• With your team, decide on who is going to do what (if others are going as well). It is a good idea to avoid the temptation to fill every waking moment. I have found that you need to allow for serendipity, especially as some exhibitors are not listed until the last minute. I have also found that every so often you need to find a place to have coffee, think about what you have seen, plan ahead, and get rid of any unwanted paper you may have acquired on your travels.
  • Organise cover lessons if necessary.
  • If technicians will be attending as well, try and select a day when the school’s computer facilities tend not to be in high demand, just in case something goes wrong.
  • Prepare a list of phone numbers that the school secretary or someone else can contact for help if something dreadful happens.
  • On the way to the show, buy a bottle of water, because show prices tend to be higher than outside. 

More tomorrow. Look at all the articles about BETT 2010.


8 Reasons Not to Have a Blogroll

Lots of people have a blogroll -- a list of blogs which the blog or website owner reads -- on the front page of their blog or website. I happen to think it is a practice which sets a poor example to students whom we instruct to set up a website as part of an assignment.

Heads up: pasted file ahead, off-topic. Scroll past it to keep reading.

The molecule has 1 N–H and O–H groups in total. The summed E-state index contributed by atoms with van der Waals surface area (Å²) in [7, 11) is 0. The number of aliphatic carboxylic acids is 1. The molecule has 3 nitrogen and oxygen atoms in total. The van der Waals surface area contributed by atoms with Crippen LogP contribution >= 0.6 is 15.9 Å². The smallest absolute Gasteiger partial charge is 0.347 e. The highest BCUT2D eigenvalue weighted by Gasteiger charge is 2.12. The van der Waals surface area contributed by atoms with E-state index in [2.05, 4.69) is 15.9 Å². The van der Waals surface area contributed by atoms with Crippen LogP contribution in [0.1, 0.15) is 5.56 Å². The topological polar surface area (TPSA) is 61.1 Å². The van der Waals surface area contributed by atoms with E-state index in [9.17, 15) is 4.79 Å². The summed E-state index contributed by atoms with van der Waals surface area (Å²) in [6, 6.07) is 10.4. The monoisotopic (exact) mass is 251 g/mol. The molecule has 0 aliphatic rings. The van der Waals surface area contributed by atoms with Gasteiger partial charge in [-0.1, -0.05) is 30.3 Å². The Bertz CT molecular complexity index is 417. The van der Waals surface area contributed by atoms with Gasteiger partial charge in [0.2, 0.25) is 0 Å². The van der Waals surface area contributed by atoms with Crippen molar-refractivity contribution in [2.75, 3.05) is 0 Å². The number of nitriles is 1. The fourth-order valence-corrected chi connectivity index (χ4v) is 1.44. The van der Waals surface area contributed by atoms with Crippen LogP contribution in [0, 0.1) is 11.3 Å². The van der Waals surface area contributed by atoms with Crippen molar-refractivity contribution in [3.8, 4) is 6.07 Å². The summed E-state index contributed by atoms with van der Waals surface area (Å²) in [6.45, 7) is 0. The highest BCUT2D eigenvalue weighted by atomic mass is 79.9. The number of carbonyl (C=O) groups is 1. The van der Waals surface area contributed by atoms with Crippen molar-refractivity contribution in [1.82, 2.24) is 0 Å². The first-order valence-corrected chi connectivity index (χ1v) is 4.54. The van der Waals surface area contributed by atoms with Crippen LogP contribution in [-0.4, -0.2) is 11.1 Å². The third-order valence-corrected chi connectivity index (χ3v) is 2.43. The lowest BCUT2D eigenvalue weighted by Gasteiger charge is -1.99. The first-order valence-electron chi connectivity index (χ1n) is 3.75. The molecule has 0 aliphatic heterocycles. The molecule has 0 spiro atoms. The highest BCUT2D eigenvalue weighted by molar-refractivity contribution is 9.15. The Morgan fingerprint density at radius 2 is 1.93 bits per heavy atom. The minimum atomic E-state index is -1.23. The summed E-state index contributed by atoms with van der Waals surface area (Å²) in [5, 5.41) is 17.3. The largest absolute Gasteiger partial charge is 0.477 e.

Here are the reasons that I don't have one myself.

Reason 1: Marketing

I think from what may be called a marketing point of view, having a blogroll on the front page is rather silly. To my mind, it's the equivalent of a store displaying a list of other stores outside the main entrance! I know (before you contact me to tell me that I "don't get it") that one of the factors that makes blogging vibrant is the link journalism aspect, but I don't think that a blogroll is the right way to incorporate it. Certainly not on the front page, anyway.